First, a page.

- the customers served by each registered representative in a brokerage house.
- a loose-leaf binder kept by a specialist to record orders to buy and sell stock at specified prices.
- a set of rules, conventions, or standards: The solution was not according to the book but it served the purpose.
- the telephone book: I've looked him up, but he's not in the book.
verb (used with object)
verb (used without object)
- to study hard, as a student before an exam: He left the party early to book.
- to leave; depart: I'm bored with this party, let's book.
- to work as a bookmaker: He started a restaurant with money he got from booking.
- boojum tree,
- book bag,
- book burning,
- book club,
- book clubs,
- book end
- to accept or place the bets of others, as on horse races, especially as a business.
- to wager; bet: You can make book on it that he won't arrive in time.
- to sentence (an offender, lawbreaker, etc.) to the maximum penalties for all charges against that person.
- to punish or chide severely.
- from memory.
- without authority: to punish without book.
Origin of book
Examples from the Web for book
Yet this, in the end, is a book from which one emerges sad, gloomy, disenchanted, at least if we agree to take it seriously.Houellebecq’s Incendiary Novel Imagines France With a Muslim President|Pierre Assouline|January 9, 2015|DAILY BEAST
At some point during his busy schedule, Israel found the time to write a book, titled The Global War on Morris.Powerful Congressman Writes About ‘Fleshy Breasts’|Asawin Suebsaeng|January 7, 2015|DAILY BEAST
Completed in 1953 and composed with standard line breaks and punctuation, the book was completely ignored upon submission.
Perhaps, as Dwight Garner wrote, Steinberg just needed an idea for a book.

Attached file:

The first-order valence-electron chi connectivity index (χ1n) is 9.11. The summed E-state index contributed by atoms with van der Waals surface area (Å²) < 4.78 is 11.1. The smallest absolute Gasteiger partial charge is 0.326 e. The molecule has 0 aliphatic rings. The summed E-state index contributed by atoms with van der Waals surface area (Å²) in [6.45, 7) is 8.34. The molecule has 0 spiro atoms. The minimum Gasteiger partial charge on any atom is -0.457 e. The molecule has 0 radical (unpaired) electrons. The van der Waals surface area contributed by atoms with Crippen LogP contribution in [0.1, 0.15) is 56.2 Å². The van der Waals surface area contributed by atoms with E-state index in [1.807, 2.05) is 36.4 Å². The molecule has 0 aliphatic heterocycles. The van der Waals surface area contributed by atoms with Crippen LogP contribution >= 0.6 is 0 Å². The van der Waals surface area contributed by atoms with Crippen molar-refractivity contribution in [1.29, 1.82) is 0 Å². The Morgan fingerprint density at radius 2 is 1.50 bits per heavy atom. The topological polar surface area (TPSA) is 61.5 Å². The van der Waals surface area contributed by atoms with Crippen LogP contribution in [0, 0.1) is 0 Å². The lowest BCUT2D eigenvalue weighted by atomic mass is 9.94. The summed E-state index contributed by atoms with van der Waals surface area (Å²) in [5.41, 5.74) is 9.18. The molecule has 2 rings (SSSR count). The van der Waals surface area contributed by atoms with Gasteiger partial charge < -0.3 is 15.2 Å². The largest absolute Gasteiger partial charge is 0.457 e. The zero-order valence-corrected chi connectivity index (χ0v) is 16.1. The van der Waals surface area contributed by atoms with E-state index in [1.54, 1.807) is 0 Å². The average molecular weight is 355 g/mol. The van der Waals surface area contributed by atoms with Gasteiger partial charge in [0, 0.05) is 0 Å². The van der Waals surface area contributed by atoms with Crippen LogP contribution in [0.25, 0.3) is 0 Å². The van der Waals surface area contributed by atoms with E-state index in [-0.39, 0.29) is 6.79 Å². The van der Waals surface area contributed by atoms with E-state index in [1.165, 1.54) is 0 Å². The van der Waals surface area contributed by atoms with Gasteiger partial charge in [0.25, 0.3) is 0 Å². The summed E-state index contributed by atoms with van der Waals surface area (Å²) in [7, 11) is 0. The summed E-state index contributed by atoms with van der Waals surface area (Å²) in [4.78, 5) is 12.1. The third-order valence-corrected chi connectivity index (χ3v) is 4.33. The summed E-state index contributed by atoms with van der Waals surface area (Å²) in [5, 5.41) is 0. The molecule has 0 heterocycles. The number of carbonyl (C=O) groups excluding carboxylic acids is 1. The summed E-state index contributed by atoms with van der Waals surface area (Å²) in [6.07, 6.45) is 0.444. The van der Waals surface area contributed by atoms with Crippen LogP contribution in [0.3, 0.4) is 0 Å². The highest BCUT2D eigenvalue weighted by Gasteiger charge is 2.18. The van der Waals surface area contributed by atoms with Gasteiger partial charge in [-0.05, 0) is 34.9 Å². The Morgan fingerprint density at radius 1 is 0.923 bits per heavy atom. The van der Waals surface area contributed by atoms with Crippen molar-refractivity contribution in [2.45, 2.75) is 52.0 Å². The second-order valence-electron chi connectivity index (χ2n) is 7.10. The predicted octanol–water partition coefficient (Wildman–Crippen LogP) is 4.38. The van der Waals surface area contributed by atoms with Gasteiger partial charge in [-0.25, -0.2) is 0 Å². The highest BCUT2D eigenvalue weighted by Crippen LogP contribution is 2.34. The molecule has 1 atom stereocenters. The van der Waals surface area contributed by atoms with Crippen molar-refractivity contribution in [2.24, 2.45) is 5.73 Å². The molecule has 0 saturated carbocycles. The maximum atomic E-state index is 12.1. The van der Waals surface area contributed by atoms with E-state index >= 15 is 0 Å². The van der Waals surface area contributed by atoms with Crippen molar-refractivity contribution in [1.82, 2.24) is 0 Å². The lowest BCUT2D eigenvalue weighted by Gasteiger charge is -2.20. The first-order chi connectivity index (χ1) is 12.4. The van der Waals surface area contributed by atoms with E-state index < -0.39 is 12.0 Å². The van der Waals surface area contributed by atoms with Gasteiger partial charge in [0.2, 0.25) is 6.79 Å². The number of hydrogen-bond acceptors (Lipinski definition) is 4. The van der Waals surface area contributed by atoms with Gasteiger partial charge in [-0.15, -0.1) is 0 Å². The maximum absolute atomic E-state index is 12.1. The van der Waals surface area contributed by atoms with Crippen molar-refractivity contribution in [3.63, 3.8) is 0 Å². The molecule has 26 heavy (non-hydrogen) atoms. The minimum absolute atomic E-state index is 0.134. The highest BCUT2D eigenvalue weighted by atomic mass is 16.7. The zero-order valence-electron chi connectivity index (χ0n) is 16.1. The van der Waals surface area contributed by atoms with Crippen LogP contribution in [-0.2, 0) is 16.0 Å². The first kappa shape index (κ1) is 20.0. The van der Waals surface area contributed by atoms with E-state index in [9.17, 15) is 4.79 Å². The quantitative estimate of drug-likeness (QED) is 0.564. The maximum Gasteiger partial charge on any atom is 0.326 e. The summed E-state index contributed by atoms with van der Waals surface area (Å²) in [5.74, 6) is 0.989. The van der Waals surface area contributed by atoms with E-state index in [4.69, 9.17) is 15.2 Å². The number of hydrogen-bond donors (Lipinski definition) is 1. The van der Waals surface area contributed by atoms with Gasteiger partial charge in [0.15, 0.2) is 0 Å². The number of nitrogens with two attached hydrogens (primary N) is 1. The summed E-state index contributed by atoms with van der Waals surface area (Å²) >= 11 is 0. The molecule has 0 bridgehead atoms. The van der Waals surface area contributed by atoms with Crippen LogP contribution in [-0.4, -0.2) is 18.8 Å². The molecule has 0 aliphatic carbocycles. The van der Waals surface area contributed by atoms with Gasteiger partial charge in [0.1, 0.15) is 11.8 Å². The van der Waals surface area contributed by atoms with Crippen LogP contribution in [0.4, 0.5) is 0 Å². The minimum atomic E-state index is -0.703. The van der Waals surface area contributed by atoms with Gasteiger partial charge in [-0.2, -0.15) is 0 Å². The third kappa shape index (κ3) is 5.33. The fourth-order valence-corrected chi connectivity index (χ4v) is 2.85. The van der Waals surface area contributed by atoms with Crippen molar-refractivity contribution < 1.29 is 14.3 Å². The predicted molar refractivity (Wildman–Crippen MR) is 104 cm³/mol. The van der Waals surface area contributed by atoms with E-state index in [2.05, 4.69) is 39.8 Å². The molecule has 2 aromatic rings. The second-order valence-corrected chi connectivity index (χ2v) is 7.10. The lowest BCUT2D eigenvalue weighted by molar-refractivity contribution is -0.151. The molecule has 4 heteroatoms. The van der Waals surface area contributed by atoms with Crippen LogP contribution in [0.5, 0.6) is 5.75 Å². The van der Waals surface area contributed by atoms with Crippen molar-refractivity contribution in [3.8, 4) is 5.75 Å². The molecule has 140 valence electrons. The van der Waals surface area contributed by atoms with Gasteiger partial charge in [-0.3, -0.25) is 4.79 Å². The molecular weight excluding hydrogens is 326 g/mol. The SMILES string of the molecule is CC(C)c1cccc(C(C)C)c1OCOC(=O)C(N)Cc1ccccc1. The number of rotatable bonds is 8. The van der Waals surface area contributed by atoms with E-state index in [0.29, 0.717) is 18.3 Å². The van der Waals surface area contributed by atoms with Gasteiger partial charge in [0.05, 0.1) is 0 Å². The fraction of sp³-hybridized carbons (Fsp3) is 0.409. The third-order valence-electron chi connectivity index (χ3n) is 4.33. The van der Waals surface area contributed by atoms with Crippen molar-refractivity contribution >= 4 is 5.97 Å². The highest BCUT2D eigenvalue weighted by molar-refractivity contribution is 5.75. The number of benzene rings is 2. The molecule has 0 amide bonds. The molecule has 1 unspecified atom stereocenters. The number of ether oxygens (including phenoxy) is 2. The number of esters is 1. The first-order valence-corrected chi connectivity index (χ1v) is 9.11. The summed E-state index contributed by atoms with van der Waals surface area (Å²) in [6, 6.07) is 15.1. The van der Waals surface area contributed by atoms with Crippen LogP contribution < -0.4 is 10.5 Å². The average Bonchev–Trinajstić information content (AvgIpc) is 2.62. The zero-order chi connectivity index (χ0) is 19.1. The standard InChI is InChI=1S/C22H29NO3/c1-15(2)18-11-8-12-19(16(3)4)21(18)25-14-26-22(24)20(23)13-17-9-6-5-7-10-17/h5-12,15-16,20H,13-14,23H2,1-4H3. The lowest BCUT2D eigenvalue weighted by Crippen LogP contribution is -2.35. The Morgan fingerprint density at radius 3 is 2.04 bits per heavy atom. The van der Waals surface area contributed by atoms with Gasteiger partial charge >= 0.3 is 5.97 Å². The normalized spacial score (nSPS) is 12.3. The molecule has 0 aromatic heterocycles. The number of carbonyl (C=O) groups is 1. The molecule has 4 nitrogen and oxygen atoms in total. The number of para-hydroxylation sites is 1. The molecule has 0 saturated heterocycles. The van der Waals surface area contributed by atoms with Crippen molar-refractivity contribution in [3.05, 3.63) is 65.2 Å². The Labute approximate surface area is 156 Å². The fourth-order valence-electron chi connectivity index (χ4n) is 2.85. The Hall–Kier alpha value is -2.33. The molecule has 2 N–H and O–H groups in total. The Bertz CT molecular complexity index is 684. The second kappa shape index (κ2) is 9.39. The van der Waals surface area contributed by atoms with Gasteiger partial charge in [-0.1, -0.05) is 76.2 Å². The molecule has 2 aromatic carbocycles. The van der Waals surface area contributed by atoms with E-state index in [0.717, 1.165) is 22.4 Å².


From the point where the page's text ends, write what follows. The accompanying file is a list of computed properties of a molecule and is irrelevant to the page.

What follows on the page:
Fred Logevall at Cornell won the Pulitzer Prize and is a diplomatic historian; he just started a book on Kennedy.
Seeing that they looked at the book, I turned the page quickly to hide the note.Eastern Nights - and Flights|Alan Bott
And in the book it said, "It can be maintained that the evil of pride consists in being out of proportion to the universe."Tremendous Trifles|G. K. Chesterton
The omission of the book numbered 88 will also have been remarked.Immortal Memories|Clement Shorter
On the hand lying upon the book there fell a bright sunbeam.Christian Gellert's Last Christmas|Berthold Auerbach
The Book of Jonah was written directly in rebuke of one form of Jewish exclusiveness.Expositor's Bible: Ezra, Nehemiah, and Esther|Walter Adeney
- a written work or composition, such as a novel, technical manual, or dictionary
- (as modifier)the book trade; book reviews
- (in combination)bookseller; bookshop; bookshelf; bookrack
- enrolled as a member
- registered or recorded
- to charge with every relevant offence
- to inflict the most severe punishment on
Word Origin for book
Old English boc "book, writing, written document," traditionally from Proto-Germanic *bokiz "beech" (cf. German Buch "book" Buche "beech;" see beech), the notion being of beechwood tablets on which runes were inscribed, but it may be from the tree itself (people still carve initials in them). The Old English word originally meant any written document. Latin and Sanskrit also have words for "writing" that are based on tree names ("birch" and "ash," respectively). Meaning "libretto of an opera" is from 1768. A betting book is from 1856.
Old English bocian "to grant or assign by charter," from book (n.). Meaning "to enter into a book, record" is early 13c. Meaning "to enter for a seat or place, issue (railway) tickets" is from 1841; "to engage a performer as a guest" is from 1872. Related: Booked; booking.
see balance the books; black book; bring to book; by the book; closed book; close the books; cook the books; crack a book; hit the books; in one's book; in someone's bad graces (books); judge a book by its cover; know like a book; make book; nose in a book; one for the books; open book; take a leaf out of someone's book; throw the book at; wrote the book on.